Skip to main content

How to set up mount points for Exchange Server? Mount points is a feature in Windows and is not a special feature explicit for Exchange Server. We want to create mount points and place the mailbox databases and database logs in them. This works for an Exchange Server standalone or Exchange Server High Availability. In this article, you will learn how to configure mount points in Exchange Server.

What are Volume Mount Points?

A volume mount point is a drive or volume in Windows that is mounted to a folder that uses the NTFS file system. A mounted drive is assigned a drive path instead of a drive letter. By using volume mount points, you can graft or mount a target partition onto a folder on another physical disk.

Windows only has 26 letters available to it to assign to drives that are added to a computer. The two letters (A and B) are reserved for floppy drives. Once it runs out of letters to assign, the next drive added to the system, which is not a floppy drive, will not be assigned anything.

Note: Volume mount points enable you to exceed the 26-drive-letter limitation.

Volume Mount Points for Exchange Server

Microsoft recommends you configure mount points instead of drive letters for mailbox databases and their logs.

A good example is that you have two Exchange Server Enterprise in High Availability and want to create 100 mailbox databases. Let’s say you will host two mailbox databases on a volume, including their logs. It means you need to have 50 volumes.

Doing the above setup with drive letters will not work, as it will max out by the 26-drive-letter limitation. But, with volume mount points, you can mount unlimited volumes to Exchange Server.

How to configure mount points for Exchange Server

Let’s look at how to create volume mount points for Exchange Server step by step.

1. Create folder structure

This is how it looks right now when we start This PC.

We did install Exchange Server on the default installation path, which is the (C:) drive, and we did move the mailbox database queue to the (Q:) drive.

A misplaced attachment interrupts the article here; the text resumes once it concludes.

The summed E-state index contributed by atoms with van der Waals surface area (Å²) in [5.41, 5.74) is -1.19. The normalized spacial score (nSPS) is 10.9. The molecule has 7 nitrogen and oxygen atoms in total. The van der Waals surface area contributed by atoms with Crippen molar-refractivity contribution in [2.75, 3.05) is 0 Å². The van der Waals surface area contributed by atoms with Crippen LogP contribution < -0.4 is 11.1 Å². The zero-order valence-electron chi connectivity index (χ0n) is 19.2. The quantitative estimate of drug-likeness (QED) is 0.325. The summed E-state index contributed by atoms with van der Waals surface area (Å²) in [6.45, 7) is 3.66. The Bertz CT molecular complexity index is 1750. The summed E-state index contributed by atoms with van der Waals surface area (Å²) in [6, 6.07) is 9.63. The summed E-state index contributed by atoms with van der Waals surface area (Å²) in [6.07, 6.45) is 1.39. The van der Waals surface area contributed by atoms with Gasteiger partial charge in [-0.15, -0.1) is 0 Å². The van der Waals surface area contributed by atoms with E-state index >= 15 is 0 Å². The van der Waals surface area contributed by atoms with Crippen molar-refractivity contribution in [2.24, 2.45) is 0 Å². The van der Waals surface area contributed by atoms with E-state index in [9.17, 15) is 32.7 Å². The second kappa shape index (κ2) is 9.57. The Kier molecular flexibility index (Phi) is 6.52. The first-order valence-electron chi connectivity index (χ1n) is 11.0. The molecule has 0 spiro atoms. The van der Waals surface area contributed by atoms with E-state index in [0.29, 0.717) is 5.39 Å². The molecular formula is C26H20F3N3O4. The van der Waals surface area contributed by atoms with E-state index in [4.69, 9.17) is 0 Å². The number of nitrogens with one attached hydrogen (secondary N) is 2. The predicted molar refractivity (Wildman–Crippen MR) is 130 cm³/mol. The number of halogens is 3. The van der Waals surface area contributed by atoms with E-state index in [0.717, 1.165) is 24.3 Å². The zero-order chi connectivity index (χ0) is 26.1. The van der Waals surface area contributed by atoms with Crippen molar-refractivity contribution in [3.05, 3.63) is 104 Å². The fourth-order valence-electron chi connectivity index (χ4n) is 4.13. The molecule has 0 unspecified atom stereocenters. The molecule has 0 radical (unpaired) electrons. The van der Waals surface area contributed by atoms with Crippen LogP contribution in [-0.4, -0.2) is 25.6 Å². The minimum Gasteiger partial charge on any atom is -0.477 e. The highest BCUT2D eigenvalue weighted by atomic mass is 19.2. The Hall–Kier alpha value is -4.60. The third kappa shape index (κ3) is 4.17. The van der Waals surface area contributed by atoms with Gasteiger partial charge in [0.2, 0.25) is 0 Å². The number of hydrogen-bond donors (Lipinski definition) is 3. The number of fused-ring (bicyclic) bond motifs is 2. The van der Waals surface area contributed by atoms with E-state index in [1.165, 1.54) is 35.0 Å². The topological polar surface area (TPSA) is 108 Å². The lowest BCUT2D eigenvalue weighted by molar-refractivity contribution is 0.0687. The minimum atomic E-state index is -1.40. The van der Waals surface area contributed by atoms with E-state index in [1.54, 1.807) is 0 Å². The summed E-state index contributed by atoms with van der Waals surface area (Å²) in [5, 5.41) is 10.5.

Configure mount points for Exchange Server drives

Create the folder ExchangeDatabases on the Exchange Server (C:) drive.

Configure mount points for Exchange Server ExchangeDatabases folder

Open the ExchangeDatabases folder and create folder names for the mailbox databases.

In our example, we will create 5 mailbox databases, so we create 5 folders with the mailbox database name:

  • DB01
  • DB02
  • DB03
  • DB04
  • DB05
Configure mount points for Exchange Server databases folder

The first step is completed.

2. Configure volumes

Start Disk Management.

In our example, no disks have been added yet.

Configure mount points for Exchange Server Disk Management before

Let’s add 5 disks to the Exchange Server and verify how it looks.

Configure mount points for Exchange Server disks added

Right-click on the new disk and select Initialize Disk. If the disk is offline, you must first select Online to bring the disk online.

Configure mount points for Exchange Server Initialize Disk

Select the disk, select GPT (GUID Partition Table), and click OK.

Configure mount points for Exchange Server GPT

Right-click on the disk which is initialized and select New Simple Volume…

Configure mount points for Exchange Server New Simple Volume

Select Next.

New simple volume wizard

Keep the simple volume size (it’s the maximum disk space) and click Next.

New simple volume wizard specify volume

Select Mount in the following empty NTFS folder and click on Browse.

New simple volume wizard assign path

Go to the path C:\ExchangeDatabases and select folder DB01. Click OK.

New simple volume wizard browse for drive path

Click on Next.

New simple volume wizard assign path filled

Select Format this volume with the following settings and ensure that you have the below settings:

  • File system: ReFS
  • Allocation unit size: 64K
  • Volume label: DB01

Note: You can select the file system NTFS or ReFS for volumes containing Exchange database files, log files, and content indexing files. But we recommend ReFS. Ensure that you select the allocation unit size of 64 KB.

Click Next.

New simple volume wizard format partition

Click Finish.

New simple volume wizard finish

The volume is created and appears in Disk Management.

Configure mount points for Exchange Server Disk Management after

Do the same steps for all the other volumes. After that, check in Disk Management that it looks good.

Configure mount points for Exchange Server Disk Management final

Another way to do the same steps is with PowerShell. Which is to initialize the disk, create a new partition, and mount it to the folder path.